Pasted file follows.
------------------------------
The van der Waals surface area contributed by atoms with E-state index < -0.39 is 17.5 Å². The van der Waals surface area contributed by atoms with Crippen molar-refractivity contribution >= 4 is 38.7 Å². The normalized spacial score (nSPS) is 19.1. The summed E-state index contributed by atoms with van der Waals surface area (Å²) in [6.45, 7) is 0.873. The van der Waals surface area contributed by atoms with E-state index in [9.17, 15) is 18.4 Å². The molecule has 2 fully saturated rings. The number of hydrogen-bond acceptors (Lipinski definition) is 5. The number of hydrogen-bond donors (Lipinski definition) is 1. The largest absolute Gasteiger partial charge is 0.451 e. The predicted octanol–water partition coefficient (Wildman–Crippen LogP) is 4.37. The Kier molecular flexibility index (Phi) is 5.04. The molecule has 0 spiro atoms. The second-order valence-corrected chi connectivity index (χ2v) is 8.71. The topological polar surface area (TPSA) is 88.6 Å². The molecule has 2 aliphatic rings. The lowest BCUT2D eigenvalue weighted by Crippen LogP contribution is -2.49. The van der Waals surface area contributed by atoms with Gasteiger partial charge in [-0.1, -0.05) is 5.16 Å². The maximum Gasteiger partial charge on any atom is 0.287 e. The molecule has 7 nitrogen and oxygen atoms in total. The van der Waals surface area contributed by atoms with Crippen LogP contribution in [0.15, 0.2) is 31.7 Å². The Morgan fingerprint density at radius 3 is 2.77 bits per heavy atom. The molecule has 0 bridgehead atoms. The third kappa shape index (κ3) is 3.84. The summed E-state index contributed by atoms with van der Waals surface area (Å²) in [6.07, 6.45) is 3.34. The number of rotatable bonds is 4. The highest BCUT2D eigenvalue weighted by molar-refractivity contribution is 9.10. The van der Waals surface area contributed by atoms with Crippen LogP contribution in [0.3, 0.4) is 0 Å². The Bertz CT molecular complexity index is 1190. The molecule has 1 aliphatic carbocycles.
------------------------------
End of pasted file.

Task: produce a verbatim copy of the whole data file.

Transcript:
The van der Waals surface area contributed by atoms with E-state index < -0.39 is 17.5 Å². The van der Waals surface area contributed by atoms with Crippen molar-refractivity contribution >= 4 is 38.7 Å². The normalized spacial score (nSPS) is 19.1. The summed E-state index contributed by atoms with van der Waals surface area (Å²) in [6.45, 7) is 0.873. The van der Waals surface area contributed by atoms with E-state index in [9.17, 15) is 18.4 Å². The molecule has 2 fully saturated rings. The number of hydrogen-bond acceptors (Lipinski definition) is 5. The number of hydrogen-bond donors (Lipinski definition) is 1. The largest absolute Gasteiger partial charge is 0.451 e. The predicted octanol–water partition coefficient (Wildman–Crippen LogP) is 4.37. The Kier molecular flexibility index (Phi) is 5.04. The molecule has 0 spiro atoms. The second-order valence-corrected chi connectivity index (χ2v) is 8.71. The topological polar surface area (TPSA) is 88.6 Å². The molecule has 2 aliphatic rings. The lowest BCUT2D eigenvalue weighted by Crippen LogP contribution is -2.49. The van der Waals surface area contributed by atoms with Gasteiger partial charge in [-0.1, -0.05) is 5.16 Å². The maximum Gasteiger partial charge on any atom is 0.287 e. The molecule has 7 nitrogen and oxygen atoms in total. The van der Waals surface area contributed by atoms with Crippen LogP contribution in [0.15, 0.2) is 31.7 Å². The Morgan fingerprint density at radius 3 is 2.77 bits per heavy atom. The molecule has 0 bridgehead atoms. The third kappa shape index (κ3) is 3.84. The summed E-state index contributed by atoms with van der Waals surface area (Å²) in [6.07, 6.45) is 3.34. The number of rotatable bonds is 4. The highest BCUT2D eigenvalue weighted by molar-refractivity contribution is 9.10. The van der Waals surface area contributed by atoms with Crippen LogP contribution in [0.3, 0.4) is 0 Å². The Bertz CT molecular complexity index is 1190. The molecule has 1 aliphatic carbocycles.